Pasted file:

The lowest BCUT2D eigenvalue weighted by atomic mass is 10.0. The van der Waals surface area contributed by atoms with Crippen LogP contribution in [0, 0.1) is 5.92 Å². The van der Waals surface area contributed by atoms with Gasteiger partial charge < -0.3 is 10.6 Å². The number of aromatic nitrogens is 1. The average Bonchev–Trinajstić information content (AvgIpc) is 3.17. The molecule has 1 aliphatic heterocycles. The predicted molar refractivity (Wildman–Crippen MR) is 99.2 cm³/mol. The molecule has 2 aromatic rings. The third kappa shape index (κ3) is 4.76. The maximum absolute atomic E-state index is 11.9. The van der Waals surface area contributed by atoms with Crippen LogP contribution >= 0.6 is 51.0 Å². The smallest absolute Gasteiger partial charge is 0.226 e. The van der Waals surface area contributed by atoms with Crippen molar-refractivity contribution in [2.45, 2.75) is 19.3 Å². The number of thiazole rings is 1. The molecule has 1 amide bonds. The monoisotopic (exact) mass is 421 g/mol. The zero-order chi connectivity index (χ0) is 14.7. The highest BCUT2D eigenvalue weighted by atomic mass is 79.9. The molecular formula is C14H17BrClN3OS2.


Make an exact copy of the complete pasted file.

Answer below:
The lowest BCUT2D eigenvalue weighted by atomic mass is 10.0. The van der Waals surface area contributed by atoms with Crippen LogP contribution in [0, 0.1) is 5.92 Å². The van der Waals surface area contributed by atoms with Gasteiger partial charge < -0.3 is 10.6 Å². The number of aromatic nitrogens is 1. The average Bonchev–Trinajstić information content (AvgIpc) is 3.17. The molecule has 1 aliphatic heterocycles. The predicted molar refractivity (Wildman–Crippen MR) is 99.2 cm³/mol. The molecule has 2 aromatic rings. The third kappa shape index (κ3) is 4.76. The maximum absolute atomic E-state index is 11.9. The van der Waals surface area contributed by atoms with Crippen LogP contribution >= 0.6 is 51.0 Å². The smallest absolute Gasteiger partial charge is 0.226 e. The van der Waals surface area contributed by atoms with Crippen molar-refractivity contribution in [2.45, 2.75) is 19.3 Å². The number of thiazole rings is 1. The molecule has 1 amide bonds. The monoisotopic (exact) mass is 421 g/mol. The zero-order chi connectivity index (χ0) is 14.7. The highest BCUT2D eigenvalue weighted by atomic mass is 79.9. The molecular formula is C14H17BrClN3OS2.